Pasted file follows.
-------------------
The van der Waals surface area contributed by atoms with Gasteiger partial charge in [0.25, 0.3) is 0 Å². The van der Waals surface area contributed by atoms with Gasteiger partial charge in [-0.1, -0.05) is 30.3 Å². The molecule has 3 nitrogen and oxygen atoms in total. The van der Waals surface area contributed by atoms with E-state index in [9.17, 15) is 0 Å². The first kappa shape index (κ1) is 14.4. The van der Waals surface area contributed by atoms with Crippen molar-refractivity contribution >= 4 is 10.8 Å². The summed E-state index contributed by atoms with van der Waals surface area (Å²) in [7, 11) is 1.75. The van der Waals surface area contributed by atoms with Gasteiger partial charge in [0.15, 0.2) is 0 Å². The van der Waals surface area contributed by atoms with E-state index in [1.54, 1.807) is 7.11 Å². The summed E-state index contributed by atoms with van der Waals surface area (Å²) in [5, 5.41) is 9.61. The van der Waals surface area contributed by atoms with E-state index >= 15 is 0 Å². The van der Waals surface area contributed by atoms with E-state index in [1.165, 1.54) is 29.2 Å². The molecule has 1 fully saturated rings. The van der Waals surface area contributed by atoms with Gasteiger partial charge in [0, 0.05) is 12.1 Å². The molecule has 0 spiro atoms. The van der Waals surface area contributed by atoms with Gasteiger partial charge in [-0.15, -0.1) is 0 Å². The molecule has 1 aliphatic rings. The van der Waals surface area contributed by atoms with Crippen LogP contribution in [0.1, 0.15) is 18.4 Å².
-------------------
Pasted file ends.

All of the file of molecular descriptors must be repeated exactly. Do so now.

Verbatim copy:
The van der Waals surface area contributed by atoms with Gasteiger partial charge in [0.25, 0.3) is 0 Å². The van der Waals surface area contributed by atoms with Gasteiger partial charge in [-0.1, -0.05) is 30.3 Å². The molecule has 3 nitrogen and oxygen atoms in total. The van der Waals surface area contributed by atoms with E-state index in [9.17, 15) is 0 Å². The first kappa shape index (κ1) is 14.4. The van der Waals surface area contributed by atoms with Crippen molar-refractivity contribution >= 4 is 10.8 Å². The summed E-state index contributed by atoms with van der Waals surface area (Å²) in [7, 11) is 1.75. The van der Waals surface area contributed by atoms with Gasteiger partial charge in [0.15, 0.2) is 0 Å². The van der Waals surface area contributed by atoms with E-state index in [1.54, 1.807) is 7.11 Å². The summed E-state index contributed by atoms with van der Waals surface area (Å²) in [5, 5.41) is 9.61. The van der Waals surface area contributed by atoms with E-state index >= 15 is 0 Å². The van der Waals surface area contributed by atoms with E-state index in [1.165, 1.54) is 29.2 Å². The molecule has 1 fully saturated rings. The van der Waals surface area contributed by atoms with Gasteiger partial charge in [0, 0.05) is 12.1 Å². The molecule has 0 spiro atoms. The van der Waals surface area contributed by atoms with Gasteiger partial charge in [-0.15, -0.1) is 0 Å². The molecule has 1 aliphatic rings. The van der Waals surface area contributed by atoms with Crippen LogP contribution in [0.1, 0.15) is 18.4 Å².